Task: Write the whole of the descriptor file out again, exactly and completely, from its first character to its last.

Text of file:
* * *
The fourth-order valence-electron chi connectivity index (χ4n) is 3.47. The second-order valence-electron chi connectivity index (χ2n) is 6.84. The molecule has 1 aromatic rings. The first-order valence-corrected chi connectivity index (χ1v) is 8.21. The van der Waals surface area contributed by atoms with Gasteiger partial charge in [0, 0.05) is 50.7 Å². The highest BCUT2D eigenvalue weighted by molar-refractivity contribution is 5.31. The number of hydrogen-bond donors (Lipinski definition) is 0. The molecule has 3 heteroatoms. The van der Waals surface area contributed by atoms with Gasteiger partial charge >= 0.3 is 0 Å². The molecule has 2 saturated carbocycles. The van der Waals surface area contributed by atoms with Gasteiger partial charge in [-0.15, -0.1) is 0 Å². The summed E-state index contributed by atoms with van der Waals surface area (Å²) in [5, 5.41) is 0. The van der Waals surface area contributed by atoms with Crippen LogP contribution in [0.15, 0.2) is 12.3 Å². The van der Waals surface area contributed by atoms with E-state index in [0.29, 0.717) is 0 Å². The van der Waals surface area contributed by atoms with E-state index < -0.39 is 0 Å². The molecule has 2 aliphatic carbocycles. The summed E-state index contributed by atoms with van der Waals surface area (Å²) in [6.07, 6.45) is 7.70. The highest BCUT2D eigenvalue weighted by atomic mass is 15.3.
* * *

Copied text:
The fourth-order valence-electron chi connectivity index (χ4n) is 3.47. The second-order valence-electron chi connectivity index (χ2n) is 6.84. The molecule has 1 aromatic rings. The first-order valence-corrected chi connectivity index (χ1v) is 8.21. The van der Waals surface area contributed by atoms with Gasteiger partial charge in [0, 0.05) is 50.7 Å². The highest BCUT2D eigenvalue weighted by molar-refractivity contribution is 5.31. The number of hydrogen-bond donors (Lipinski definition) is 0. The molecule has 3 heteroatoms. The van der Waals surface area contributed by atoms with Gasteiger partial charge >= 0.3 is 0 Å². The molecule has 2 saturated carbocycles. The van der Waals surface area contributed by atoms with Gasteiger partial charge in [-0.15, -0.1) is 0 Å². The summed E-state index contributed by atoms with van der Waals surface area (Å²) in [5, 5.41) is 0. The van der Waals surface area contributed by atoms with Crippen LogP contribution in [0.15, 0.2) is 12.3 Å². The van der Waals surface area contributed by atoms with E-state index in [0.29, 0.717) is 0 Å². The van der Waals surface area contributed by atoms with E-state index < -0.39 is 0 Å². The molecule has 2 aliphatic carbocycles. The summed E-state index contributed by atoms with van der Waals surface area (Å²) in [6.07, 6.45) is 7.70. The highest BCUT2D eigenvalue weighted by atomic mass is 15.3.